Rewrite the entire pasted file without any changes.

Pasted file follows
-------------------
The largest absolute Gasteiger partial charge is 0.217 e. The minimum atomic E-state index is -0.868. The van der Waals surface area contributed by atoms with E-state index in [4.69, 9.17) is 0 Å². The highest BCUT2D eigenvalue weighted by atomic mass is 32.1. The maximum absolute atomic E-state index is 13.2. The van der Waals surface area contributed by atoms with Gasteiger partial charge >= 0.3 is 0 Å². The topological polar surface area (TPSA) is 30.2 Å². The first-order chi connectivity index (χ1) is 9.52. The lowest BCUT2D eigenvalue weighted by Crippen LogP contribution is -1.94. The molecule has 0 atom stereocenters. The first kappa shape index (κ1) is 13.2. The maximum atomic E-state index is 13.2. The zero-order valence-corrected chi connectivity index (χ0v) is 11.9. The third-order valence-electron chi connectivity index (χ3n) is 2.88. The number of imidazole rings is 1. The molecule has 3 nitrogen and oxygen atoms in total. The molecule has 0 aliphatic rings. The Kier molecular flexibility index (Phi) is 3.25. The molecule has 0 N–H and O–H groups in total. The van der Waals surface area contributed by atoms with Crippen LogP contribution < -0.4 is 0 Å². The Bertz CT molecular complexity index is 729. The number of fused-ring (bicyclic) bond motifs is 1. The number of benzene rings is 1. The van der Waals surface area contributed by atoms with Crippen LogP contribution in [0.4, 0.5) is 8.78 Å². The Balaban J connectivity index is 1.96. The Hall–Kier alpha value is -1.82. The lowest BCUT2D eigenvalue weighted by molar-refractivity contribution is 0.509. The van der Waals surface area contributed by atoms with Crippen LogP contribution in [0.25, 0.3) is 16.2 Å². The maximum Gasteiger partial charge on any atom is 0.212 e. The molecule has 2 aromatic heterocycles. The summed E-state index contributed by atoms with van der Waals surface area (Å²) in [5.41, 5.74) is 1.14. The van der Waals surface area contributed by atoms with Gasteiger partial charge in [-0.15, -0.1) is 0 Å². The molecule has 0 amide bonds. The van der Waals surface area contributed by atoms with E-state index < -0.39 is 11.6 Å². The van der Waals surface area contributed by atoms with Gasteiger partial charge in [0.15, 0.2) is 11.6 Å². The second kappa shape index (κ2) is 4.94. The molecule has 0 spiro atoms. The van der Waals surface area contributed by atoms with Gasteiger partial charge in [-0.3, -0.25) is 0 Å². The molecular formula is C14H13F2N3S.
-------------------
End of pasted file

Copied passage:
The largest absolute Gasteiger partial charge is 0.217 e. The minimum atomic E-state index is -0.868. The van der Waals surface area contributed by atoms with E-state index in [4.69, 9.17) is 0 Å². The highest BCUT2D eigenvalue weighted by atomic mass is 32.1. The maximum absolute atomic E-state index is 13.2. The van der Waals surface area contributed by atoms with Gasteiger partial charge >= 0.3 is 0 Å². The topological polar surface area (TPSA) is 30.2 Å². The first-order chi connectivity index (χ1) is 9.52. The lowest BCUT2D eigenvalue weighted by Crippen LogP contribution is -1.94. The molecule has 0 atom stereocenters. The first kappa shape index (κ1) is 13.2. The maximum atomic E-state index is 13.2. The zero-order valence-corrected chi connectivity index (χ0v) is 11.9. The third-order valence-electron chi connectivity index (χ3n) is 2.88. The number of imidazole rings is 1. The molecule has 3 nitrogen and oxygen atoms in total. The molecule has 0 aliphatic rings. The Kier molecular flexibility index (Phi) is 3.25. The molecule has 0 N–H and O–H groups in total. The van der Waals surface area contributed by atoms with Crippen LogP contribution < -0.4 is 0 Å². The Bertz CT molecular complexity index is 729. The number of fused-ring (bicyclic) bond motifs is 1. The number of benzene rings is 1. The van der Waals surface area contributed by atoms with Crippen LogP contribution in [0.4, 0.5) is 8.78 Å². The Balaban J connectivity index is 1.96. The Hall–Kier alpha value is -1.82. The lowest BCUT2D eigenvalue weighted by molar-refractivity contribution is 0.509. The van der Waals surface area contributed by atoms with Crippen LogP contribution in [0.25, 0.3) is 16.2 Å². The maximum Gasteiger partial charge on any atom is 0.212 e. The molecule has 2 aromatic heterocycles. The summed E-state index contributed by atoms with van der Waals surface area (Å²) in [5.41, 5.74) is 1.14. The van der Waals surface area contributed by atoms with Gasteiger partial charge in [-0.15, -0.1) is 0 Å². The molecule has 0 amide bonds. The van der Waals surface area contributed by atoms with E-state index < -0.39 is 11.6 Å². The van der Waals surface area contributed by atoms with Gasteiger partial charge in [0.15, 0.2) is 11.6 Å². The second kappa shape index (κ2) is 4.94. The molecule has 0 spiro atoms. The van der Waals surface area contributed by atoms with Gasteiger partial charge in [-0.3, -0.25) is 0 Å². The molecular formula is C14H13F2N3S.